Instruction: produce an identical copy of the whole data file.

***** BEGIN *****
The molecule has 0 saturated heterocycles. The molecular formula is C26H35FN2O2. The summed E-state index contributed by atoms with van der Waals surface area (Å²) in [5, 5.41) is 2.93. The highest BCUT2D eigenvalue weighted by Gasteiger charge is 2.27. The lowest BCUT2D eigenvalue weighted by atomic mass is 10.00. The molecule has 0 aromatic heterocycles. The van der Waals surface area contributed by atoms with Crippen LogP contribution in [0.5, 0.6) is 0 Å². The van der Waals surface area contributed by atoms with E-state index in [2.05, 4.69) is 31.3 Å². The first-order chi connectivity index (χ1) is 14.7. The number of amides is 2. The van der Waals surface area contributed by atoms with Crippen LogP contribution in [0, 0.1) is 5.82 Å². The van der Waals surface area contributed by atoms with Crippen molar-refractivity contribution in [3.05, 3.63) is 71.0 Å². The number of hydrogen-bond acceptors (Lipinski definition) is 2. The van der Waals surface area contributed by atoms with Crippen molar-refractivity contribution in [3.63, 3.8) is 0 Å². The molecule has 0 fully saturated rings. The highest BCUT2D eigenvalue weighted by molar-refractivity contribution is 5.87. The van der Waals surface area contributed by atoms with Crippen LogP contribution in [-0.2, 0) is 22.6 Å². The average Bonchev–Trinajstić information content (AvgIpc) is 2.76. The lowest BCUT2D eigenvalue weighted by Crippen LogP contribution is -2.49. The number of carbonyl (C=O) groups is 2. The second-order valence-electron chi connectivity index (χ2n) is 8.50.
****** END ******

The molecule has 0 saturated heterocycles. The molecular formula is C26H35FN2O2. The summed E-state index contributed by atoms with van der Waals surface area (Å²) in [5, 5.41) is 2.93. The highest BCUT2D eigenvalue weighted by Gasteiger charge is 2.27. The lowest BCUT2D eigenvalue weighted by atomic mass is 10.00. The molecule has 0 aromatic heterocycles. The van der Waals surface area contributed by atoms with Crippen LogP contribution in [0.5, 0.6) is 0 Å². The van der Waals surface area contributed by atoms with E-state index in [2.05, 4.69) is 31.3 Å². The first-order chi connectivity index (χ1) is 14.7. The number of amides is 2. The van der Waals surface area contributed by atoms with Crippen LogP contribution in [0, 0.1) is 5.82 Å². The van der Waals surface area contributed by atoms with Crippen molar-refractivity contribution in [3.05, 3.63) is 71.0 Å². The number of hydrogen-bond acceptors (Lipinski definition) is 2. The van der Waals surface area contributed by atoms with Crippen molar-refractivity contribution in [3.63, 3.8) is 0 Å². The molecule has 0 fully saturated rings. The highest BCUT2D eigenvalue weighted by molar-refractivity contribution is 5.87. The van der Waals surface area contributed by atoms with Crippen LogP contribution in [-0.2, 0) is 22.6 Å². The average Bonchev–Trinajstić information content (AvgIpc) is 2.76. The lowest BCUT2D eigenvalue weighted by Crippen LogP contribution is -2.49. The number of carbonyl (C=O) groups is 2. The second-order valence-electron chi connectivity index (χ2n) is 8.50.